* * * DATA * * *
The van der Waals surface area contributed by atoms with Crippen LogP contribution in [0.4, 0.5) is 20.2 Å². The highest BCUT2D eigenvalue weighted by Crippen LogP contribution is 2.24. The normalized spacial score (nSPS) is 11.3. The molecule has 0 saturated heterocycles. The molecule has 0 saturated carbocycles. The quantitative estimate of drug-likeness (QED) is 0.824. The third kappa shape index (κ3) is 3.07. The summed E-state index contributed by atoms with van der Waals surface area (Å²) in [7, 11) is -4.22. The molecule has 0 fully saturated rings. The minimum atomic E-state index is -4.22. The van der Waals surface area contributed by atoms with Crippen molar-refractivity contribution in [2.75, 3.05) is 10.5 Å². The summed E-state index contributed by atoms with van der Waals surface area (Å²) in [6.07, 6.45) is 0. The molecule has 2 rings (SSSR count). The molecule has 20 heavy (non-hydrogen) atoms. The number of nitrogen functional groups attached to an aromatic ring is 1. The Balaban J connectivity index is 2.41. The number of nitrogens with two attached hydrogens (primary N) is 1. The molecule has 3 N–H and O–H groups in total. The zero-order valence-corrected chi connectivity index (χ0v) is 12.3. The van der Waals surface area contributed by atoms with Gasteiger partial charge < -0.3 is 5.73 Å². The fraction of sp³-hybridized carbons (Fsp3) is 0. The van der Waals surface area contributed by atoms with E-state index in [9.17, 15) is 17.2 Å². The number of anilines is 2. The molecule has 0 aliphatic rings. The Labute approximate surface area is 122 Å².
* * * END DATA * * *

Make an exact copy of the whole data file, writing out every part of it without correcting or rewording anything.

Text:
The van der Waals surface area contributed by atoms with Crippen LogP contribution in [0.4, 0.5) is 20.2 Å². The highest BCUT2D eigenvalue weighted by Crippen LogP contribution is 2.24. The normalized spacial score (nSPS) is 11.3. The molecule has 0 saturated heterocycles. The molecule has 0 saturated carbocycles. The quantitative estimate of drug-likeness (QED) is 0.824. The third kappa shape index (κ3) is 3.07. The summed E-state index contributed by atoms with van der Waals surface area (Å²) in [7, 11) is -4.22. The molecule has 0 fully saturated rings. The minimum atomic E-state index is -4.22. The van der Waals surface area contributed by atoms with Crippen molar-refractivity contribution in [2.75, 3.05) is 10.5 Å². The summed E-state index contributed by atoms with van der Waals surface area (Å²) in [6.07, 6.45) is 0. The molecule has 2 rings (SSSR count). The molecule has 20 heavy (non-hydrogen) atoms. The number of nitrogen functional groups attached to an aromatic ring is 1. The Balaban J connectivity index is 2.41. The number of nitrogens with two attached hydrogens (primary N) is 1. The molecule has 3 N–H and O–H groups in total. The zero-order valence-corrected chi connectivity index (χ0v) is 12.3. The van der Waals surface area contributed by atoms with Gasteiger partial charge < -0.3 is 5.73 Å². The fraction of sp³-hybridized carbons (Fsp3) is 0. The van der Waals surface area contributed by atoms with E-state index in [9.17, 15) is 17.2 Å². The number of anilines is 2. The molecule has 0 aliphatic rings. The Labute approximate surface area is 122 Å².